The stump is still here, a weather withered white remains of a Douglas fir, the initials of all of us are still here once done with Peter’s knife. Rain is starting to pour and the living sponge I am standing on grows thick and saturated. A true motif to the feelings I have for my past and its people coming back to find me.
Sunlight shown through the trees, it was summer and the forest floor was silent except for the morning birds chirping their greetings. A single Doe stepped gracefully out of the woods to nibble on some grass when its head shot up and looked behind it, just as two BMX bikes crashed into the clearing.
On the bigger bike was a large boy about ten, wearing a tank top and shorts pumping his big legs as he held a water pistol in his hand. The other bike had a tall for his age slender kid, wearing shorts and a bright orange t-shirt, trying to keep pace with the crazy one holding the water pistol.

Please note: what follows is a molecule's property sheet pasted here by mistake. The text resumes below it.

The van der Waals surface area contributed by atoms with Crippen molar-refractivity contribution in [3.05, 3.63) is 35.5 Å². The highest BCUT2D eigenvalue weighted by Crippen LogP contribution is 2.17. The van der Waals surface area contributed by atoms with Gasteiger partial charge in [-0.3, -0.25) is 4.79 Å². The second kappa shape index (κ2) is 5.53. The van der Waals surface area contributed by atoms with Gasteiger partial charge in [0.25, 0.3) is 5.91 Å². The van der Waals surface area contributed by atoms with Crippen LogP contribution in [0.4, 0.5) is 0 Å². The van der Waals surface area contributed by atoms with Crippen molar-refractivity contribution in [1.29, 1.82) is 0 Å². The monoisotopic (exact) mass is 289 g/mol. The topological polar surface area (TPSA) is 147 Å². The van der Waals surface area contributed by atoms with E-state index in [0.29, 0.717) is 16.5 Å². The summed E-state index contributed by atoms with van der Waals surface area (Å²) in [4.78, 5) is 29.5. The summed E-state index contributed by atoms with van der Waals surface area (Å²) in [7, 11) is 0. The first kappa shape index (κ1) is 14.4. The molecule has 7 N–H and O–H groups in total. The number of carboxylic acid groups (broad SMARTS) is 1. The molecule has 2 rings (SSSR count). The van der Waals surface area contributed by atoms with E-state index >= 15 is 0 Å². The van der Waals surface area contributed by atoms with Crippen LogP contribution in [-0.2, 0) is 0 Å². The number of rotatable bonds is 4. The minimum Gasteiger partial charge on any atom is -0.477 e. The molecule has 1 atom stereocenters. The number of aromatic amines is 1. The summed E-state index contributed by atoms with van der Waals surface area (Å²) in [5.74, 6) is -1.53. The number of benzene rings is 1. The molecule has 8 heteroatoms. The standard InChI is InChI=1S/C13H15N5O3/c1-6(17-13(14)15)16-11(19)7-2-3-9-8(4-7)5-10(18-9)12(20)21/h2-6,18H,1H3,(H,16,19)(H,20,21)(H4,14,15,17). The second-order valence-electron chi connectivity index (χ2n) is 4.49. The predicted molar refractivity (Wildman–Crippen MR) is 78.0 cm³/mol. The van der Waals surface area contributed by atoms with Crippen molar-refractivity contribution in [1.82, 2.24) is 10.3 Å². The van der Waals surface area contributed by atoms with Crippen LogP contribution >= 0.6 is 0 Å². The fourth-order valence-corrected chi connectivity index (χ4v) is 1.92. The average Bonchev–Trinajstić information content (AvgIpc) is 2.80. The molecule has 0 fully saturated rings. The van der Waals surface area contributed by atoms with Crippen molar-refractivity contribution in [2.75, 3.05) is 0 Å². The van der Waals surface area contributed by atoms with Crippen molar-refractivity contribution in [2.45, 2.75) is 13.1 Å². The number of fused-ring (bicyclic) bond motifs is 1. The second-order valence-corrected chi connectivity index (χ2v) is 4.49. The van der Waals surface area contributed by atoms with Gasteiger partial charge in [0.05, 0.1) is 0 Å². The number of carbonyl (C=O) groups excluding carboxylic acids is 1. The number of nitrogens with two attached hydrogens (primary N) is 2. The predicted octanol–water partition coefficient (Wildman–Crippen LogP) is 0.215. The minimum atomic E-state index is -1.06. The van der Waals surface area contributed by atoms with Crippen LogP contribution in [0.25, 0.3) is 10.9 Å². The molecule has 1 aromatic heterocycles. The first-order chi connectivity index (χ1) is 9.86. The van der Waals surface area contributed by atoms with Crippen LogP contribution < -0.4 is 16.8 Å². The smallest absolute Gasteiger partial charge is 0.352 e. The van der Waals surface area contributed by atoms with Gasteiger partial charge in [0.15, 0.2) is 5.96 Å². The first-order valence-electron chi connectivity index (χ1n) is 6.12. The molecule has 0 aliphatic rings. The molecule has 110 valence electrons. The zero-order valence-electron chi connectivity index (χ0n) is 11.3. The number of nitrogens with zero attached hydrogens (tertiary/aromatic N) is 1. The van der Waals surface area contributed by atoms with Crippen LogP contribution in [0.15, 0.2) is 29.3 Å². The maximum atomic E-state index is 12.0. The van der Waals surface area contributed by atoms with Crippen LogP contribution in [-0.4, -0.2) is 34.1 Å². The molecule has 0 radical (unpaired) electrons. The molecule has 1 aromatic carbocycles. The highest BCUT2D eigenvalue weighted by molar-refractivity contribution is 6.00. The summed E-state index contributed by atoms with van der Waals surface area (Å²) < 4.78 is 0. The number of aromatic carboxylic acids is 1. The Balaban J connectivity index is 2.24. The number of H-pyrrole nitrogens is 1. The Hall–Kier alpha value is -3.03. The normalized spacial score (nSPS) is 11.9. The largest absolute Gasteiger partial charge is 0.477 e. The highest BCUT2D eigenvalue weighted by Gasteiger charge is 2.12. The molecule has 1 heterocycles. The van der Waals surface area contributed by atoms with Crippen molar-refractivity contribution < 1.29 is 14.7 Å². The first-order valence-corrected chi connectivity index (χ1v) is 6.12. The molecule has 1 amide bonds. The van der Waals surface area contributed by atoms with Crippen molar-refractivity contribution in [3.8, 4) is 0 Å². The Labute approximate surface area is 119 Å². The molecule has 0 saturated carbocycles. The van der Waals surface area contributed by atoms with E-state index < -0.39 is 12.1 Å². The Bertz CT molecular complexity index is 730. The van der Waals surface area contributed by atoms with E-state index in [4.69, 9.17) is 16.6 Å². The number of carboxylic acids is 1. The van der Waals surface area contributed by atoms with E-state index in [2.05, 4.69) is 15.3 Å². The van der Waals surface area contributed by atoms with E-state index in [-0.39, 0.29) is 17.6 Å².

“Peter,” Sonny cried, “I am falling behind here”
“Then peddle faster,” Barked Peter, “I am almost got it.”
The deer though had gotten far ahead of both of them and giving up on the deer the boys headed out from the cool shelter of the trees to the blazing heat of the asphalt on the main road.
“What was the point of that?” Sonny asked.
“The same point of this” Peter said this and sprayed a jet of water in Sonny’s face.
“You dick” he yelled.
Peter just laughed and rode ahead.